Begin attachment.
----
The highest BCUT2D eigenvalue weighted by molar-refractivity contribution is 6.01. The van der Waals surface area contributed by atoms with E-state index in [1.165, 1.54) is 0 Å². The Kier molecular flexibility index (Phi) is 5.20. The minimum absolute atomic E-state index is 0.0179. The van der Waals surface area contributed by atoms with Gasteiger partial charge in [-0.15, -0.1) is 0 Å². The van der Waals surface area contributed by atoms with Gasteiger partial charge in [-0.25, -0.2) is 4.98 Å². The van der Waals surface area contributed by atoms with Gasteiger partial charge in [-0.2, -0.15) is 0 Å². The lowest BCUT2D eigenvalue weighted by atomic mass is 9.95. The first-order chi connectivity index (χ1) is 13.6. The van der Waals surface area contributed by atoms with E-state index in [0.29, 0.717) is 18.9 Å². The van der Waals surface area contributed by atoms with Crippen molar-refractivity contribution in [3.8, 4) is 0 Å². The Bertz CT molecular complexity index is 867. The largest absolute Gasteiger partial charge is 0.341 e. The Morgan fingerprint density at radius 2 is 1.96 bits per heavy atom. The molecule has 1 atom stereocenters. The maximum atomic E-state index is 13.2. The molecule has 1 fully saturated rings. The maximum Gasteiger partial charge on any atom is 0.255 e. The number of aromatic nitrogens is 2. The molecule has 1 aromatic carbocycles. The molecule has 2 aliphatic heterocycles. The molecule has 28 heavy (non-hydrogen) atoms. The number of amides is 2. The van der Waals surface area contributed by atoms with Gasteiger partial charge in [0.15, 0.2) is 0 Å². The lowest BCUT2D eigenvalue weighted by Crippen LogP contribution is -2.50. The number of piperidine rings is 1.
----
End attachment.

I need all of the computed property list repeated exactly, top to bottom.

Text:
The highest BCUT2D eigenvalue weighted by molar-refractivity contribution is 6.01. The van der Waals surface area contributed by atoms with E-state index in [1.165, 1.54) is 0 Å². The Kier molecular flexibility index (Phi) is 5.20. The minimum absolute atomic E-state index is 0.0179. The van der Waals surface area contributed by atoms with Gasteiger partial charge in [-0.15, -0.1) is 0 Å². The van der Waals surface area contributed by atoms with Gasteiger partial charge in [-0.25, -0.2) is 4.98 Å². The van der Waals surface area contributed by atoms with Gasteiger partial charge in [-0.2, -0.15) is 0 Å². The lowest BCUT2D eigenvalue weighted by atomic mass is 9.95. The first-order chi connectivity index (χ1) is 13.6. The van der Waals surface area contributed by atoms with E-state index in [0.29, 0.717) is 18.9 Å². The van der Waals surface area contributed by atoms with Crippen molar-refractivity contribution in [3.8, 4) is 0 Å². The Bertz CT molecular complexity index is 867. The largest absolute Gasteiger partial charge is 0.341 e. The Morgan fingerprint density at radius 2 is 1.96 bits per heavy atom. The molecule has 1 atom stereocenters. The maximum atomic E-state index is 13.2. The molecule has 1 fully saturated rings. The maximum Gasteiger partial charge on any atom is 0.255 e. The number of aromatic nitrogens is 2. The molecule has 1 aromatic carbocycles. The molecule has 2 aliphatic heterocycles. The molecule has 28 heavy (non-hydrogen) atoms. The number of amides is 2. The van der Waals surface area contributed by atoms with Gasteiger partial charge in [0.15, 0.2) is 0 Å². The lowest BCUT2D eigenvalue weighted by Crippen LogP contribution is -2.50. The number of piperidine rings is 1.